This opinion will be unpublished and

may not be cited except as provided by

Minn. Stat.§ 480A.08, subd. 3 (1996).

STATE OF MINNESOTA

IN COURT OF APPEALS

C6-96-1359

In Re the Marriage of:

Katherine Marie Hamilton,

a/k/a Katherine Marie Cox, petitioner,

Respondent,

vs.

James Thorrot Cox,

Appellant.

Filed January 28, 1997

Affirmed

Kalitowski, Judge

Koochiching County District Court

File No. F0953

Susan Mahony-St. Clair, 900 Third Street, Suite 201, International Falls, MN 56649 (for Respondent)

Steven A. Nelson, 210 Fourth Avenue, International Falls, MN 56649 (for Appellant)

Considered and decided by Harten, Presiding Judge, Kalitowski, Judge, and Foley, Judge.[*]

U N P U B L I S H E D O P I N I O N

KALITOWSKI, Judge

Appellant James Thorrot Cox challenges the district court's judgment of dissolution alleging that: (1) the district court undervalued respondent's share of the marital estate and failed to apportion a marital debt that was assigned to appellant, thus making the property division unjust and inequitable; and (2) the district court's award of attorney fees to respondent was an abuse of discretion. We affirm.

D E C I S I O N

We will affirm a district court's judgment of dissolution if the record supports the district court's findings and if its findings support the judgment. Erickson v. Erickson, 434 N.W.2d 284, 286 (Minn. App. 1989). The evidence must be viewed in favor of the court's findings and its findings must be sustained unless they are clearly erroneous. Kennedy v. Kennedy, 403 N.W.2d 892, 897 (Minn. App. 1987).

I.

District courts must make a just and equitable division of marital property. Minn. Stat. § 518.58, subd. 1 (1996). Just and equitable need not be mathematically equal. Ruzic v. Ruzic, 281 N.W.2d 502, 505 (Minn. 1979). We review the district court's property division under an abuse of discretion standard. Servin v. Servin, 345 N.W.2d 754, 758 (Minn. 1984).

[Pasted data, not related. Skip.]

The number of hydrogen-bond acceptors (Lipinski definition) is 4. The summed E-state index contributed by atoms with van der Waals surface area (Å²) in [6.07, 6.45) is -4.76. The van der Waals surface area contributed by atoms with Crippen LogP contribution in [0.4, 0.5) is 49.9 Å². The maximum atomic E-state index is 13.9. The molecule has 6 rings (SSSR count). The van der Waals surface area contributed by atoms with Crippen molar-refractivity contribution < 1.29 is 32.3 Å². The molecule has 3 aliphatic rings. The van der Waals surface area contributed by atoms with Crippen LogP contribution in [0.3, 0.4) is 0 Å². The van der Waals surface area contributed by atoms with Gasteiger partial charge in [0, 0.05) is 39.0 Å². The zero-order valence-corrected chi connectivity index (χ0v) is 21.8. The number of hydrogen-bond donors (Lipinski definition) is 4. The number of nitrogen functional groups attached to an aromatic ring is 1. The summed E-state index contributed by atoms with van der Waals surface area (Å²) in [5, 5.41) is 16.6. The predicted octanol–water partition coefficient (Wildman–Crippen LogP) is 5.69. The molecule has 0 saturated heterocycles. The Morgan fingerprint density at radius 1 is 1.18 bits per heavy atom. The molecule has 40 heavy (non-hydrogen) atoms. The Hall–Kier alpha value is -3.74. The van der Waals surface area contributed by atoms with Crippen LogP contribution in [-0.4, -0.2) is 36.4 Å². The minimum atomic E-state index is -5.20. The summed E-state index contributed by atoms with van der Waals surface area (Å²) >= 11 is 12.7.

Appellant argues that it was unjust for the court to assign a postseparation debt to him, and at the same time include as marital property the household items allegedly purchased with that debt. We disagree. First, we note that appellant failed to make a motion for amended findings providing the district court with complete and clear lists of marital and nonmarital property and values. Second, the court attempted to equally divide the parties' marital personal property and the record supports the $24,000 value used by the court, without considering those items allegedly purchased by appellant after separation.

Finally, even if the approximately $6,500 worth of household items identified by appellant were included in the court's valuation of marital property, appellant has not established that the resulting property division was an abuse of discretion. The district court concluded that an unequal division of property was equitable under the circumstances citing the following circumstances:

(1) Appellant has a higher earnings potential.

(2) Appellant will receive significant income tax advantages because Canadian law allows deductions for both child support and maintenance.

(3) Respondent will likely receive lower social security benefits because appellant is contributing to the Canadian retirement system.

We conclude the district court's unequal property division was within its discretion. See Minn. Stat. § 518.58, subd. 1 (income potential of parties is relevant factor to be considered by court when dividing marital property). Further, our review of the evidence supports the district court's other valuations and appellant's challenges to those findings are without merit.

II.

Appellant argues that in light of the unequal property division, it was error for the district court to also award respondent $7,000 in attorney fees. An award of attorney fees rests almost entirely in the discretion of the district court. Solon v. Solon, 255 N.W.2d 395, 397 (Minn. 1977). The district court's award is properly supported by its findings that respondent, regardless of the unequal property division, had a financial need and appellant had the ability to pay. Further, because the district court's findings, as a whole, indicate it considered the relevant statutory factors, we cannot say the court abused its broad discretion.

We decline to award attorney fees to either party for this appeal.

Affirmed.

[ ]* Retired judge of the Minnesota Court of Appeals, serving by appointment pursuant to Minn. Const. art. VI, § 10.